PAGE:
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Archive for the tag “Systematics”

Counting life

What do most people know about the field of Systematics? When I tell someone in Greece that Systematics is an important and very interesting field of biology, they mostly ask me “the systematic study of what?”. How does it help and what does it do? I am only going to focus on the basis of this science and on how it is linked with museum collections.

We are used to hearing biodiversity questions and how species preservation is crucial in the current ecological disasters. But what is biodiversity and how can it be counted? How is it possible to know if it is increasing or decreasing? How does one know if the changes observed in a small-scale are significant or if similar changes have occurred in the past?
Systematics is the science that defines species and inevitably counts them. The criteria are brought by some rules (Nomenclature), recommendations and the art of defining species (Taxonomy).

While talking to a friend of mine who is a collection manager in the Natural History Museum of Paris, I thought of this: say that it’s not possible to travel the world collecting specimens and seeing specimens in museums – rather realistic in the current economy context. It then becomes crucial to be able to use museum collections that others have put together so carefully. It is all the more important in order to be able to understand the history of each species that we study, its range of morphology, its name attribution etc.

Furthermore, in order to count today’s biodiversity, species need to be defined and this is the first reason why museum collections are important: previous studies or their absence help but also prevent one from making a mistake (naming a species that already exists).

Is it not a shame that most people are not aware of what collections are and what purpose they serve? It is not just for the glory of having the largest collections, they are valuable for many scientists. Sometimes it also happens that new species are discovered while searching old collections as it happened for Xenoceratops foremostensis.

So let’s pay more credit to all precious collections worldwide, unfortunately a lot of them are in poor shape because of the lack of financial support as far as their maintenance is concerned.

A Brief history of Taxonomy

A history of Taxonomy that includes the very first people who got intersted in the classification of organisms. It is not a complete history, but it presents the key personalities and ideas that came to constitute the discipline of Taxonomy through the ages.

Meet Andrea Cesalpino

As a student, during the very firs class of Introduction to Systematics, I learned about Andrea Cesalpino (1524/25 – 1603), the italian botanist. Unfortunately, this scholar is not that famous, but it surely isn’t because of the quality of his work. While travelling in Florence, I was very pleased to find a statue of the naturalist in front of the Ufizzi Museum (and frankly, it probably was the only one I knew among all of the other statues).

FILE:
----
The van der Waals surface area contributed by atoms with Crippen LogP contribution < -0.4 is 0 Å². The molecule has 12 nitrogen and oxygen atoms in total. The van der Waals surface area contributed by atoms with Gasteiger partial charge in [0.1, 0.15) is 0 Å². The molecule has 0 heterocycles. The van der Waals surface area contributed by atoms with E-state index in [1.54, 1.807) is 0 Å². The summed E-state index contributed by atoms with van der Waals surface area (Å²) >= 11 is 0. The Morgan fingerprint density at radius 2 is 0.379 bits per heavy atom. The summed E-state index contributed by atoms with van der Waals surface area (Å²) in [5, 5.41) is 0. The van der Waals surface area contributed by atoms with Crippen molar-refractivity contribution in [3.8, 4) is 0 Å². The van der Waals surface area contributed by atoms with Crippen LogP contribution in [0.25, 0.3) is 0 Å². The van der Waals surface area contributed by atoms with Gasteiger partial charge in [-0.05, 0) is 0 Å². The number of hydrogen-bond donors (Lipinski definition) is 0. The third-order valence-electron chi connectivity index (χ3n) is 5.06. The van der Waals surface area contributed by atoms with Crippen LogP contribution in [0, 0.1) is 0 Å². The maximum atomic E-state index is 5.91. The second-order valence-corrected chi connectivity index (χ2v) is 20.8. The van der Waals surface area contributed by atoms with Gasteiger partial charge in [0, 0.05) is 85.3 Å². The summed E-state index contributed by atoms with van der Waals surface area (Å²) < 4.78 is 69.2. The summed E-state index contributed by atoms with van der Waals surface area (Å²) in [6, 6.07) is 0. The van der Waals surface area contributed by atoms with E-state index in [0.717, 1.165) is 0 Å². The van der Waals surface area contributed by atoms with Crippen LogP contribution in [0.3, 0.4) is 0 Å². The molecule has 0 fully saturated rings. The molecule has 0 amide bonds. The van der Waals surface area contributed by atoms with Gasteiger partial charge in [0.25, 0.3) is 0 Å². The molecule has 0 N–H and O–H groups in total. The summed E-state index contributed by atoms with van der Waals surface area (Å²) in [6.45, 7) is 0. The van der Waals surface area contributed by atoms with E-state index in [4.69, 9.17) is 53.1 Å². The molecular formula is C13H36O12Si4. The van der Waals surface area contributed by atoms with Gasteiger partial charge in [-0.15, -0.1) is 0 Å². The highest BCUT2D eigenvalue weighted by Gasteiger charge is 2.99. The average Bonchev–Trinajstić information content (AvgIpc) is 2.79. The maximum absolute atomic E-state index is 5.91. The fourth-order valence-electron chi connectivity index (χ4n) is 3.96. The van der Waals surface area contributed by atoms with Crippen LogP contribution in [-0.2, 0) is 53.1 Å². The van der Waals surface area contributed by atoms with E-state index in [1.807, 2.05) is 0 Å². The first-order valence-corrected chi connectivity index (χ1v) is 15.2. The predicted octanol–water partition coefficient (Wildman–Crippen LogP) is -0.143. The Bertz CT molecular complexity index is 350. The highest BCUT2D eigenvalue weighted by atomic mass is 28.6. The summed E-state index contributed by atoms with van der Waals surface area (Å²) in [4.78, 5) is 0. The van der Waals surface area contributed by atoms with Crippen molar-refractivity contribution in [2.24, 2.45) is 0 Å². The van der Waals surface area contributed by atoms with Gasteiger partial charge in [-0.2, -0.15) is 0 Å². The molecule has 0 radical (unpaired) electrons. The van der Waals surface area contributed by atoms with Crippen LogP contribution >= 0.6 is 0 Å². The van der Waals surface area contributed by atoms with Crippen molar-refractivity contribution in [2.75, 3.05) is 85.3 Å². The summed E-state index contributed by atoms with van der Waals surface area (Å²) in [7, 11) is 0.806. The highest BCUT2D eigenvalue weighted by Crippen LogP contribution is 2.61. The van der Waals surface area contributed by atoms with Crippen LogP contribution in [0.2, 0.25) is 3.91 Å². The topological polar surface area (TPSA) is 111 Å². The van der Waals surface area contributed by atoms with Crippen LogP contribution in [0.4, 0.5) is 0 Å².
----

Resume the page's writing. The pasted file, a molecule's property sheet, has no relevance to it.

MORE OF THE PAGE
In Tuscany, Renaissance began quite a while before in the rest of Europe, so being born there Ceslpino was more enclined to studying science from a different perspective than what used to be done. His main focus was on the systematics of plants, but he also contributed to taxonomy, physiology and philosophy.

During the Middle Ages, the classification of plants was done according to their medicinal virtues – which was also reflected in the gardens of that period. The innovation that Cesalpino brought was that he used the fruits and the seeds of the plants in order to classify them. This is very important as we now know that these are key systematic characters for reconstituting phylogenies. So this was a very modern method that helped and inspired botanists in all of Europe, and of course his ideas are still used in current botany.
One of his books, perhaps the most famous of his works, “De plantis libri XVI” was published in 1583, is considered to be the most importan publication of botany before Linnaeus.  It develops the concept of genus, and a classification of flowering plants (Angiosperms). His will for observation was such that he successfuly described organs of plants without using a microscope (as it hadn’t yet been discovered).
Another thing Cesalpino is known for, is that he was one of the first botanists to constitute a herbarium, in fact his is one of the oldest still in existence as it dates back to 1550-60.

Surely, Cesalpino was a great thinker of his time and his contributions to modern science were valuable in many ways.

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